Internal Investigations: Are you prepared?
With increasing frequency, we see headlines calling for another internal investigation. The public, shareholders, boards of directors, the government, families, etc. all want answers – and they want answers, "NOW!" And it is often in this high-stress, crisis environment that you need to conduct an internal investigation.
Is your company or organization prepared if an internal investigation is needed? Have you planned for how and who would do that investigation? Have you considered whether the investigation should be conducted by attorneys or non-legal personnel? If outside legal counsel are needed, do you have a team in mind? If your company or organization were faced with a crisis and quickly had to conduct an internal investigation, would you be ready?
When is an internal investigation needed?
A wide variety of situations can create a need to conduct an internal investigation. For example, you may need to conduct an internal investigation when a government or regulatory investigation is initiated; an employee raises a concern; the media begins an investigation; or internal checks and balances ‘red flag’ an issue. Some common examples that can spark internal investigations are:
· A whistleblower complaint filed with the SEC is brought to the company's attention.
· A company receives a government subpoena seeking documents about its sales practices.
· During a company after-work party, an employee drinks heavily, is rushed to the hospital and dies.
· The company receives or is threatened with a shareholder demand or litigation.
· A female employee tells the human resources department manager she is being sexually harassed by a co-worker.
· The family of a nursing home patient tells the local newspaper that the nursing home is overcharging on Medicaid patient bills. The newspaper writes an expose.
· The company CFO's expense reports charges seem unusually higher than they typically were in the past.
· An employee raises a compliance concern through an internal compliance hotline.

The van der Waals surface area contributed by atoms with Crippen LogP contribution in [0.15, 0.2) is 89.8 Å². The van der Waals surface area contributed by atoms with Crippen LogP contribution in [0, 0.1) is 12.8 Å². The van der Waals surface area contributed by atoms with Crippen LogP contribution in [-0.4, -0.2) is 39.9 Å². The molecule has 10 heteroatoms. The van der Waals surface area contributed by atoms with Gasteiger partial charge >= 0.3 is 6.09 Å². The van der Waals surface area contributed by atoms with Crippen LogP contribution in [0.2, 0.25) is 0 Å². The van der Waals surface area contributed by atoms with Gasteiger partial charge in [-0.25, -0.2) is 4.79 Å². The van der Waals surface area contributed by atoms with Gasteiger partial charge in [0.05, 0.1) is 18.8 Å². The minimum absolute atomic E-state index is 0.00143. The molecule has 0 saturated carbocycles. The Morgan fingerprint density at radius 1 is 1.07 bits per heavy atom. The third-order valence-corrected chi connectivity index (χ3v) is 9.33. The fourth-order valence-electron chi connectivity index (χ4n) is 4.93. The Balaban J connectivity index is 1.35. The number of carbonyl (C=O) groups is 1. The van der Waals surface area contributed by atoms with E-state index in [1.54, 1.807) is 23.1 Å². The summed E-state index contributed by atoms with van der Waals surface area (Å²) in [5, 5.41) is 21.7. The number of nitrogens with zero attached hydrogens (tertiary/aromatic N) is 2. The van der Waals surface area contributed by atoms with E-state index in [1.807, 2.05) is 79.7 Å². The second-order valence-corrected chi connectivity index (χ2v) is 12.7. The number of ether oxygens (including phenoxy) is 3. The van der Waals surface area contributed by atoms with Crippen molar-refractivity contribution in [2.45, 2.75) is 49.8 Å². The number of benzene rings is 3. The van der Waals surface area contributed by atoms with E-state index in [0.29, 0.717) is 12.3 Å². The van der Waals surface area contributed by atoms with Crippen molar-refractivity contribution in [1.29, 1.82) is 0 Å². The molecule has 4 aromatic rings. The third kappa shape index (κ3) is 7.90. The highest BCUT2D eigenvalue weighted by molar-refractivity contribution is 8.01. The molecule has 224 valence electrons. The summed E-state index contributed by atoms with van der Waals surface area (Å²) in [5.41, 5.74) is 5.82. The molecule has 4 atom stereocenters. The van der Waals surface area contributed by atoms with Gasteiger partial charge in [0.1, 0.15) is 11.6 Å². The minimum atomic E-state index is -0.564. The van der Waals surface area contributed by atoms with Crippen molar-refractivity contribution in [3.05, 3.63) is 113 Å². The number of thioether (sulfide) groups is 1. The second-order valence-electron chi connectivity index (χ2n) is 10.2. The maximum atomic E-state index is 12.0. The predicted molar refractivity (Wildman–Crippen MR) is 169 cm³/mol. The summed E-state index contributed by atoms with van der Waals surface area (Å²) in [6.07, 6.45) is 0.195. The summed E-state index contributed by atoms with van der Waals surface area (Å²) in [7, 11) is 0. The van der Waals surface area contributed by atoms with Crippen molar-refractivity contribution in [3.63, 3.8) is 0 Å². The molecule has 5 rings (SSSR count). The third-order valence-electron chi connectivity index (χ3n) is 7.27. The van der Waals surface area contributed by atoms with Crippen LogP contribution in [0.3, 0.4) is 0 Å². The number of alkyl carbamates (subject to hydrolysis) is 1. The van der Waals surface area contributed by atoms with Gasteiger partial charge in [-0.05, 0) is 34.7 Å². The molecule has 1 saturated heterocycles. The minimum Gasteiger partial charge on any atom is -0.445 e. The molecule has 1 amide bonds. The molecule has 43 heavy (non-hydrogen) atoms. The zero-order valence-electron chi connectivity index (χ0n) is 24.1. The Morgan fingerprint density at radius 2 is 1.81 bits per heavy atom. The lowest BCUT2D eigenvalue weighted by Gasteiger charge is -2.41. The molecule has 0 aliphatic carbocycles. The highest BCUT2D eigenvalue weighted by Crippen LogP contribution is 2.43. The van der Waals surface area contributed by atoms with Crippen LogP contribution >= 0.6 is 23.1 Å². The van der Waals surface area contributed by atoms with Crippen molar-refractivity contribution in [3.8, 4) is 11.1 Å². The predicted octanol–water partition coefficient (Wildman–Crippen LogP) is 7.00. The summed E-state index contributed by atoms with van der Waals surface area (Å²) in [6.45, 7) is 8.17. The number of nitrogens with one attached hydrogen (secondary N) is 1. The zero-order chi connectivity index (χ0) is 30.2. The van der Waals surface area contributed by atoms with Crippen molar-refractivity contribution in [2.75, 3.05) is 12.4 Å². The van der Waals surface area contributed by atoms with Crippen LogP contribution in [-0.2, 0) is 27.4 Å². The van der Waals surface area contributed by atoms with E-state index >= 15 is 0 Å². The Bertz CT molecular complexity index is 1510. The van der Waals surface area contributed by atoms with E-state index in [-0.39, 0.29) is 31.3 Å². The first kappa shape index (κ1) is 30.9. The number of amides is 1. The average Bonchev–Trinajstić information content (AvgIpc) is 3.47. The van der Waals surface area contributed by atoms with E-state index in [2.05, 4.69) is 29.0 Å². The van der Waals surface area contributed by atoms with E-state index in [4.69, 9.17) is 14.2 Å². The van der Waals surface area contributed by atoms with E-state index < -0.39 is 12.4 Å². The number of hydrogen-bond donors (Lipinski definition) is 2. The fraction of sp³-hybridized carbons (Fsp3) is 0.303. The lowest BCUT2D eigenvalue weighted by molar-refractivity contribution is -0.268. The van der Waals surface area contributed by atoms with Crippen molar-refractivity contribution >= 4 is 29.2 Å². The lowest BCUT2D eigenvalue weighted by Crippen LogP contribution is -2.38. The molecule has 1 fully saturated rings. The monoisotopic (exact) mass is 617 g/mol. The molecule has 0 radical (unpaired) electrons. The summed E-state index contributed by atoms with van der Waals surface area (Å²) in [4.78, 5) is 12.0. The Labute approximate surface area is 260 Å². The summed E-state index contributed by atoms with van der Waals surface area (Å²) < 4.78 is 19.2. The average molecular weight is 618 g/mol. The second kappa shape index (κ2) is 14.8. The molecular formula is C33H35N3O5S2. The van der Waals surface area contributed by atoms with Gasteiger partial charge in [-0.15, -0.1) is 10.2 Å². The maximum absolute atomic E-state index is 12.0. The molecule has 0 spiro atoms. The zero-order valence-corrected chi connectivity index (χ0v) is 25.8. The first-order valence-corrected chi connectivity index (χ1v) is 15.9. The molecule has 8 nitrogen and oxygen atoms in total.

What is the purpose of doing an internal investigation?
The purpose of an internal investigation is first and foremost to determine the facts. What actually happened? Who was involved? What may have caused the issue?
But there can be many additional reasons for doing an internal investigation. An internal investigation may also help the company prepare for and defend itself in a lawsuit, if one is filed. It also could help quantify the company’s potential liability in litigation.
It could uncover whether the incident is a limited, one-time event or a systemic, widespread issue that needs remedial or corrective action. An employer may also need to determine appropriate employee disciplinary action.
Who should do the internal investigation?
Who conducts the internal investigation is an important decision. Often it is best for an outside legal counsel to conduct the internal investigation. The government or shareholders may expect or require outside counsel to conduct the internal investigation.
There may be other reasons to use outside counsel. For example, it may be important to demonstrate that the investigation was independently conducted – or conducted by non-company personnel. Or, the board of directors may want outside counsel to conduct the investigation and provide them with advice.
Sometimes particular legal knowledge and experience is needed on an internal investigation, which might not be found within the company; or in-house counsel simply may not have the resources to do the investigation, while simultaneously handling day-to-day legal work.
Knowing when it is appropriate to conduct an internal investigation, knowing the purpose, defining the investigation scope, and deciding by whom the investigation should be conducted are all critical components of this process. By having a process in place well in advance, the company or organization will be in the best position to handle an internal investigation efficiently and move forward with the results.
This publication is intended for general information purposes only and does not and is not intended to constitute legal advice. The reader must consult with legal counsel to determine how laws or decisions discussed herein apply to the reader's specific circumstances.